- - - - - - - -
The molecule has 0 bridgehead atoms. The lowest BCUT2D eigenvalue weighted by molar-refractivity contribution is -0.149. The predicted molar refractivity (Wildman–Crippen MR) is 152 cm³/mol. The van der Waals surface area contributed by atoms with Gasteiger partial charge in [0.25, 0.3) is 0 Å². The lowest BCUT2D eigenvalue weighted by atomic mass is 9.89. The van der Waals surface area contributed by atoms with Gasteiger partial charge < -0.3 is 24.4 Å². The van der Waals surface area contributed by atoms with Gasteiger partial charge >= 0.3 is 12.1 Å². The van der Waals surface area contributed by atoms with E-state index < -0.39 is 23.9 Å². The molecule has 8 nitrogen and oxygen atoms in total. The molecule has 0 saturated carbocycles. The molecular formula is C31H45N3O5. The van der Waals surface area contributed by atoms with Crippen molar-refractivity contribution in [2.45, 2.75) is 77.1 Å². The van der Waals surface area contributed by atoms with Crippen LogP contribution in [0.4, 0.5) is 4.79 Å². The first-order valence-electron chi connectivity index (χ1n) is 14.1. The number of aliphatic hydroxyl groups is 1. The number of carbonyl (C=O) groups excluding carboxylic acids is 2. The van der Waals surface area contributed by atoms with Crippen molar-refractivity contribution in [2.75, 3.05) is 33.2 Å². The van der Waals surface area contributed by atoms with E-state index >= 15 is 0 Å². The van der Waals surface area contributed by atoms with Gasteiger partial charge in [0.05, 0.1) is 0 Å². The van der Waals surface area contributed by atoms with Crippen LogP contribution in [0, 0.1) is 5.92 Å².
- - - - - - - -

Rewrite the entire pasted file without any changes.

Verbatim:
The molecule has 0 bridgehead atoms. The lowest BCUT2D eigenvalue weighted by molar-refractivity contribution is -0.149. The predicted molar refractivity (Wildman–Crippen MR) is 152 cm³/mol. The van der Waals surface area contributed by atoms with Gasteiger partial charge in [0.25, 0.3) is 0 Å². The lowest BCUT2D eigenvalue weighted by atomic mass is 9.89. The van der Waals surface area contributed by atoms with Gasteiger partial charge < -0.3 is 24.4 Å². The van der Waals surface area contributed by atoms with Gasteiger partial charge >= 0.3 is 12.1 Å². The van der Waals surface area contributed by atoms with E-state index < -0.39 is 23.9 Å². The molecule has 8 nitrogen and oxygen atoms in total. The molecule has 0 saturated carbocycles. The molecular formula is C31H45N3O5. The van der Waals surface area contributed by atoms with Crippen molar-refractivity contribution in [2.45, 2.75) is 77.1 Å². The van der Waals surface area contributed by atoms with Crippen LogP contribution in [0.4, 0.5) is 4.79 Å². The first-order valence-electron chi connectivity index (χ1n) is 14.1. The number of aliphatic hydroxyl groups is 1. The number of carbonyl (C=O) groups excluding carboxylic acids is 2. The van der Waals surface area contributed by atoms with Crippen molar-refractivity contribution in [2.75, 3.05) is 33.2 Å². The van der Waals surface area contributed by atoms with E-state index >= 15 is 0 Å². The van der Waals surface area contributed by atoms with Gasteiger partial charge in [0.05, 0.1) is 0 Å². The van der Waals surface area contributed by atoms with Crippen LogP contribution in [0, 0.1) is 5.92 Å².